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What Is Oak Veneer?

Simply put, oak veneer (or any veneer for that matter) is a paper-thin piece of real oak. Available in red or white oak and all the cuts (flat-sawn, rift-sawn, and quarter-sawn), it has a lot of benefits and a few drawbacks. Let's jump in!

(Design and photo credit: Nordiska Kök)

Veneer is a paper-thin sheet of real wood applied to a substrate (like an MDF or a plywood). Whenever there are large, vertical surfaces in a design, veneer is an excellent option as it doesn't move with the seasons like solid wood does. Think slab doors, appliance panels, and the center panels of 5-piece cabinet doors. However, given how thin veneer is, it lacks the durability and abrasion resistance of solid wood and is rarely a good choice for most horizontal surfaces (counter tops, etc).

Are Oak Veneer And Oak Laminate The Same Thing?

While oak veneers and laminates share a few similarities with regard to the process, they are ultimately very different. As we mentioned above, oak veneer is a paper-thin piece of wood. Laminate, on the other hand, is layers of phenolic resin with a printed top layer (basically, plastic with a super high-res picture of wood printed on).

This is how oak veneer is made (a whole oak log is sliced into "flitches"):

And this is how laminate is made":

The Different Cuts Of Oak Veneer

Oak veneer is available in three distinct cuts: flat sawn, rift sawn, and quarter sawn. Basically, this refers to the orientation of the log during the milling process. Here's a helpful diagram to show the different grain and figure in each different style of oak veneer:

The Different Oak Veneer "Lay Ups"

Most trees these days only grow so wide, so when we're needing a 36" piece for a refrigerator panel or pantry door, several narrower pieces need to be "stitched" together (this is a fascinating process!). How those pieces of oak veneer come together can really change the overall look of the piece. Book-matched, refers to two symmetrical pieces opposing each other (like the pages of a book). This creates an interesting repeating pattern that works very well in modern design:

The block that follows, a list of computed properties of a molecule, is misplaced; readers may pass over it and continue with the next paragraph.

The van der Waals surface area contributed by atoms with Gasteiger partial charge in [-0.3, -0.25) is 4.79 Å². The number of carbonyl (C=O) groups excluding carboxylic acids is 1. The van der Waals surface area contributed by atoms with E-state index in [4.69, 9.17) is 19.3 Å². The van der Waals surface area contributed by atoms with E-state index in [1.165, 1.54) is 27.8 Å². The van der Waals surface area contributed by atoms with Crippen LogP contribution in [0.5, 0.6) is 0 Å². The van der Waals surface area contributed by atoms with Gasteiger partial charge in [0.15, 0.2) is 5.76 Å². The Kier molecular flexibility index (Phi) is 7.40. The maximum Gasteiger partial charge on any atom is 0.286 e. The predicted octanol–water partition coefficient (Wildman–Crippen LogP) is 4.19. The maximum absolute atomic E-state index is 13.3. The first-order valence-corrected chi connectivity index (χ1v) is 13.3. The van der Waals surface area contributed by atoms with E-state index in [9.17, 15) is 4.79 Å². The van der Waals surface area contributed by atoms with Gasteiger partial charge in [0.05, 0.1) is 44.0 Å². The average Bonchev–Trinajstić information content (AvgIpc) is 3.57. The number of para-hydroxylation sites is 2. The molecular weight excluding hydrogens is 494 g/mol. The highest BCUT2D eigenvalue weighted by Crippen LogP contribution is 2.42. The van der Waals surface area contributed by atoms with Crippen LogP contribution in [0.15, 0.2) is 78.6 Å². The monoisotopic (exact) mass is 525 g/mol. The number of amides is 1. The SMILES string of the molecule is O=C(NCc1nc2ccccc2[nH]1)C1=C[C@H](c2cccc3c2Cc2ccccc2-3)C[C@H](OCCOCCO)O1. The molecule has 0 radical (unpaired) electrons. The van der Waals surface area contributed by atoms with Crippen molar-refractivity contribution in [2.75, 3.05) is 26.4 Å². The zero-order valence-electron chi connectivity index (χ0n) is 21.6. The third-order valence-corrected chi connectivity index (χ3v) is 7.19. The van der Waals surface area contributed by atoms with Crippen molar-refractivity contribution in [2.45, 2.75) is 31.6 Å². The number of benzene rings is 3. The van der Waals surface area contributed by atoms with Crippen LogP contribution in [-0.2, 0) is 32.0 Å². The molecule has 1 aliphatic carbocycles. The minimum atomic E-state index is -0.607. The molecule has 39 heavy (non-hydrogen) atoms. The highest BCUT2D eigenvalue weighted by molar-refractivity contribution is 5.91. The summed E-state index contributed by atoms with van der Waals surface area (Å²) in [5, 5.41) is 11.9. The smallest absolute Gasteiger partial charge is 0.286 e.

If you're wanting a more natural look without the symmetry and repetition of book-matched oak veneer, you can use what's called plank-matched. This style is made of individual pieces with varying grain patterns:

When Is It Okay To Use Oak Veneer?

The best use for oak veneer is slab doors in kitchen and bath cabinetry, the center panel of 5-piece doors, or really any vertical surface. Whenever we have a horizontal surface like a table or bar top, it's generally a good idea to opt for the superior scratch and dent resistance of solid wood.

Another excellent use of oak veneer is the ever-popular slim or "skinny" Shaker. While most 5-piece cabinet doors have joinery connecting the frame pieces together (called stiles and rails), this isn't the best approach whenever the frame is a slim as it is on skinny Shaker doors. The best approach is to add a "frame" to a veneer slab door:

We hope this was helpful! If you have any questions with your own cabinet project or would simply like unbiased expert advice, feel free to reach out to us on our Expert Chat here, join our Facebook Group Ask A Cabinetmaker, book a Cabinetry Consultation to be as prepared as possible before making such a substantial and expensive purchase, or explore our new DIY Coaching if you're going to tackle the project yourself! No matter your question or concern, we'll help you find your way home.


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